Light shaking felt in Adirondacks after magnitude-2.5 earthquake near Gloversville

Late this afternoon, at 4:42 PM, the USGS reported a magnitude 2.5 earthquake approximately 1 mile west of Gloversville, New York in Fulton county. According to reports on the USGS event page, light to moderate shaking was felt in portions of the southern Adirondacks and Mohawk Valley. Some reports of light shaking were also reported south of Delmar, near Albany.

Many near the epicenter reported a loud explosion or boom-like noise at the time of the earthquake. Others reported a low rumble that sounded like thunder or a large truck passing by.

Did you feel the earthquake where you were? If you did, you are encouraged to report it to the USGS on their “Did you feel it?” page.

The USGS reports that the Adirondack region of northern New York State is one of the more seismically active parts of the northeastern U.S. The three largest known earthquakes in the region caused about $20 million of damage (in 2002 dollars) to Cornwall, Ontario, and to Massena, New York in 1944 (magnitude 5.8), caused slight damage in a sparsely settled part of the southern Adirondack Mountains in 1983 (magnitude 4.9), and damaged the vicinity of Plattsburg, New York, on April 20, 2002 (magnitude 5.0). Moderately damaging earthquakes strike somewhere in the region every few decades, and smaller earthquakes are felt about once every three or four years.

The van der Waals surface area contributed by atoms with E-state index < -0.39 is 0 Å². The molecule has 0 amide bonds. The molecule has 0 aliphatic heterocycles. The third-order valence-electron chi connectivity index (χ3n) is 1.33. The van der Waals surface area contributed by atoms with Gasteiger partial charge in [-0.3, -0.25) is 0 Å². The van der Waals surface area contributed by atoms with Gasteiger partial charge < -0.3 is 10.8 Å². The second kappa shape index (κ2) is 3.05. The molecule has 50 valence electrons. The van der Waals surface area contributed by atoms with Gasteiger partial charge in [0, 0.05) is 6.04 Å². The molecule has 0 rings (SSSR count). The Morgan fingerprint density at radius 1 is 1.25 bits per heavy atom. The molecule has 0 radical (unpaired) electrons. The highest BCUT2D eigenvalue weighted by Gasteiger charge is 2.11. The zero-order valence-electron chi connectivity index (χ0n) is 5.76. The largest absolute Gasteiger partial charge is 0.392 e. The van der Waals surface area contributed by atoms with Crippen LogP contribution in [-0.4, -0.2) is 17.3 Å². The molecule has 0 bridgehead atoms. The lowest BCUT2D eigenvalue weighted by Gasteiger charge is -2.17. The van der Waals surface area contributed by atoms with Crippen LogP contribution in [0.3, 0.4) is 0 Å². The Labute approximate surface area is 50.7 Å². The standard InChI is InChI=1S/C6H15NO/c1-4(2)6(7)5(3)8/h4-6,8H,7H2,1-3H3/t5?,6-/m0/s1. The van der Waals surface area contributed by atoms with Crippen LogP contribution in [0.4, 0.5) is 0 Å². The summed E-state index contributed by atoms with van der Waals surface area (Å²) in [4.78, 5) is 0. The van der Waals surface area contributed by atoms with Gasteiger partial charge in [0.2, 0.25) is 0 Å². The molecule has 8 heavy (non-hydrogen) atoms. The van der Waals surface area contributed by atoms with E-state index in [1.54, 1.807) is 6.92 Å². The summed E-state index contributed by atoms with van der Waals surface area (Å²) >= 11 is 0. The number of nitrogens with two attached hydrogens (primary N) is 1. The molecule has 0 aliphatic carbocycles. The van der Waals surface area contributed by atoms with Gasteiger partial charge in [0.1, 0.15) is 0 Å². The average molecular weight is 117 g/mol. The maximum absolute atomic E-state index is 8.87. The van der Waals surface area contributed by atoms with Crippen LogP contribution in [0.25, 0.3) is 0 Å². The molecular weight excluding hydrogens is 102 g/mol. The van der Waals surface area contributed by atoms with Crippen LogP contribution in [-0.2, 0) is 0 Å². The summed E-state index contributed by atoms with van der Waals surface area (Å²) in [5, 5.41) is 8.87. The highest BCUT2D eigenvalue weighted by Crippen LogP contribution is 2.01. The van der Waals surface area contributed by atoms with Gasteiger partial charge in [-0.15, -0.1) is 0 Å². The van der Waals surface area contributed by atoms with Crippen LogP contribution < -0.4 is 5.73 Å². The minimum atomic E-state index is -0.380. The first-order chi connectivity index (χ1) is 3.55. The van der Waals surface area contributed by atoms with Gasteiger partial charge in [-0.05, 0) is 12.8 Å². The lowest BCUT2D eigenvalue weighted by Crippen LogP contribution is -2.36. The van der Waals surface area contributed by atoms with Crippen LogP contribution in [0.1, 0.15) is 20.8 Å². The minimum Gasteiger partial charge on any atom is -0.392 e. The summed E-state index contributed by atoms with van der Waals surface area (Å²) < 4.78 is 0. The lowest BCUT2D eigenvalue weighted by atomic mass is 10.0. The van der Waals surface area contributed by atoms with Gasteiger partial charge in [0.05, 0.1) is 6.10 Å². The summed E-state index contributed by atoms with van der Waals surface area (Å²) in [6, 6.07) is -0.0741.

USGS Earthquake Hazards Program, responsible for monitoring, reporting, and researching earthquakes and earthquake hazards

Source: M2.5 – 3km NW of Johnstown, New York

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